This lesson is about chapter 11. Objectives important to
Who to include
Construction of the plan
Elements for effective plans
Activating a BC plan
Maintenance and improvement
chapter begins by taking us back in
time, nine months before the fire that started at the beginning of the
last chapter. All is well, and the business continuity team is
inspecting a possible operations site for emergency use.
The text compares this chapter to chapter 9, which was about planning
for disaster recovery. It notes that the business continuity plan has
common feature, but the two plans have different goals. Disaster recovery
is about moving from a temporary site back to our original or new operations
site. Business continuity is about resumption of interrupted operations
at the temporary site. They are both concerned with continuing operations,
but the disaster recovery plan assumes that operations are currently running.
The text spends its usual number of pages recommending who should be
on the planning committee, reminding us to include decision makers as
well as people who know how the work is actually done. This includes technical
work (e.g. hardware, software, maintenance) and the actual
work of the organization. The text continues with its templates about
creating the plan and testing it, reminding us to include controls to
avoid our needing to activate the plan. People charged with creating such
a plan may forget that the best approach to dealing with a disaster is
to prevent its occurrence. I am reminded of a British car company's commercial
from several years ago (no video available, unfortunately) that discussed
car crash tests, and observed at the end that "in England, we attempt
to miss a wall". Let's follow
that model, where we can.
The creation of a business continuity plan is complicated by
the necessity of dealing with an outside
entity, whether that entity is another office in the same organization
or an external space/service provider. The text proposes a list on pate
448 that starts with moving some people out of their usual location
into another one that is still within the confines of our owned/managed
space. It goes through six levels, concluding with moving everyone in
the organization to "an external, distant location". Obviously, the
logistical complications become more involved with each increase in the
number of people to move
and the distance to move them.
Each level of complexity requires a separate plan.
Expanding on that idea, the text tells us to make sure we
accurately measure the level of damage and the number of people
affected by the disaster at hand. When a low complexity plan is
engaged, we need to be sure that we have not made a mistake, moving an
insufficient number of people and insufficient distance. Likewise, we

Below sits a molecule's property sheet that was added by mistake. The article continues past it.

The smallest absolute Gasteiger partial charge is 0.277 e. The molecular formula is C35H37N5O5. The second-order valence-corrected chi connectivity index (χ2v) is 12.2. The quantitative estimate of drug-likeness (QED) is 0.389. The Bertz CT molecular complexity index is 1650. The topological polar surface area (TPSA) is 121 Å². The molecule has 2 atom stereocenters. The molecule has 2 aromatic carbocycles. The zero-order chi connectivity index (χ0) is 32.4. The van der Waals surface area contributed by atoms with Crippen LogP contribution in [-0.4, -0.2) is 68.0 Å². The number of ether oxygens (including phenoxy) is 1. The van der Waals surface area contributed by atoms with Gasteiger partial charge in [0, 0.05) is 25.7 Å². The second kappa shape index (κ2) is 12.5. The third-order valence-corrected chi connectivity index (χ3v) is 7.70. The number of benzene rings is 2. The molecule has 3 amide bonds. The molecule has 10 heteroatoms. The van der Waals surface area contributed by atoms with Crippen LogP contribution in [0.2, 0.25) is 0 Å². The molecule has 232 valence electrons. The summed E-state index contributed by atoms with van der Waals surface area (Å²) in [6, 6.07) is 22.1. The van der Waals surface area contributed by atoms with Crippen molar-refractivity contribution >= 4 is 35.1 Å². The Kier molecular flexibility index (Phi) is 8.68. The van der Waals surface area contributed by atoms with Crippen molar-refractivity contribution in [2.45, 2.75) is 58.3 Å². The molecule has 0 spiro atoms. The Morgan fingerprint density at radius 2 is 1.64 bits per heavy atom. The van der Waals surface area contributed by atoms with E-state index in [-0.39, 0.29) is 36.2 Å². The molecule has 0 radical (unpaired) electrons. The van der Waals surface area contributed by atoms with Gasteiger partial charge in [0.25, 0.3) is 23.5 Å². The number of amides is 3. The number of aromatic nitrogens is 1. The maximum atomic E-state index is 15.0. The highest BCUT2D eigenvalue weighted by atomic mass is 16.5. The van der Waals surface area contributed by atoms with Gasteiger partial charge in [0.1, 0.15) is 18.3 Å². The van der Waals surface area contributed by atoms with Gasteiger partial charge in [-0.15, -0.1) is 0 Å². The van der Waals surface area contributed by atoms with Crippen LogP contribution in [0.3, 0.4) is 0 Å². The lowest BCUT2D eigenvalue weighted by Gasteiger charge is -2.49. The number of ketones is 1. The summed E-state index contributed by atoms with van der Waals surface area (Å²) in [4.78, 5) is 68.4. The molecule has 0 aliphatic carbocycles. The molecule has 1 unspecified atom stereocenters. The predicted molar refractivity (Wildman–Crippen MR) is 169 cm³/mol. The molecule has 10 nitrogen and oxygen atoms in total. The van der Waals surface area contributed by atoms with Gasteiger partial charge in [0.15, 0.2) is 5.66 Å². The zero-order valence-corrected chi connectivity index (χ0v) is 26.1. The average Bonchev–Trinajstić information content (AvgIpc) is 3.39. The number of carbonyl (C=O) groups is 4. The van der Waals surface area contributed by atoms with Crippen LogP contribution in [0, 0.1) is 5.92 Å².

don't want to overreact to the disaster, moving staff who do not
actually need to move. The move will disrupt business if it is not
needed, which is the opposite of our intent.
The state of Michigan, for example, often encounters incidents
that cause staff to be moved, temporarily, from one location to
another. This is often due to a power outage at their usual location.
When this occurs, it is necessary to take as many of the measures that
the text lays out as the incident calls for. Notify staff, notify the
media, notify customers, and continue notification as the situation
changes. The state is a large enough organization that staff of most
departments can move for a short time to space in other state
buildings, usually buildings occupied by the same department. When this
is not possible, higher level plans are used.
The text presents a number of considerations that will be
encountered by any organization moving a significant percentage of its
operations. Space, equipment, and services cover most of the worries.
On several pages in the chapter, the text discusses the actions of "the
Advance Party". In one
respect, the committee that
secures that alternate site is the advance party. They make the first
inspection, long before an incident occurs, and they arrange for
expected services, equipment, and space. In another respect, that
inspection and arrangement only sets up an expectation. The reality is what the first people we
send to an alternate location find waiting for them. If we know that
the location will have equipment that needs to be set up (warm site?),
that first group needs to include the technicians who can do that job.
The second wave does not need to arrive until some of that set up
activity has been done.
usual, the author stresses testing the plan as a read-through, as a
table-top exercise, as a walk-through, and as a live exercise.
A thought to take from the video I have inserted above is that
people are always in motion. It is natural to be going somewhere else.
What's hard is to move everyone somewhere at once. Maybe we would do
better to embrace the idea of working remotely, so that we can continue
our operations regardless of where the staff happen to be.
Whatever your plan turns out to be, be flexible and make it
work. Improve the plan as you go, if you can, and improve it for next
time if you can't.
large part of the city of Paradise, California was destroyed in wild
fires this year (2018). This NPR interview with the mayor of that city
details some of what happened.
For our purposes, we need to
consider the fact that this city had a plan, and had used it multiple
times before. What happened? What should have happened? Check other
news sources for images and facts about the situation.
Write a brief paper outlining the following points.
Were there flaws in the evacuation plan the city
What changes would you make if you could?
Write a business continuity (evacuation) plan that
will minimize risk, enable
operation, and allow for the best case continuation of the town and
survival of the next disaster.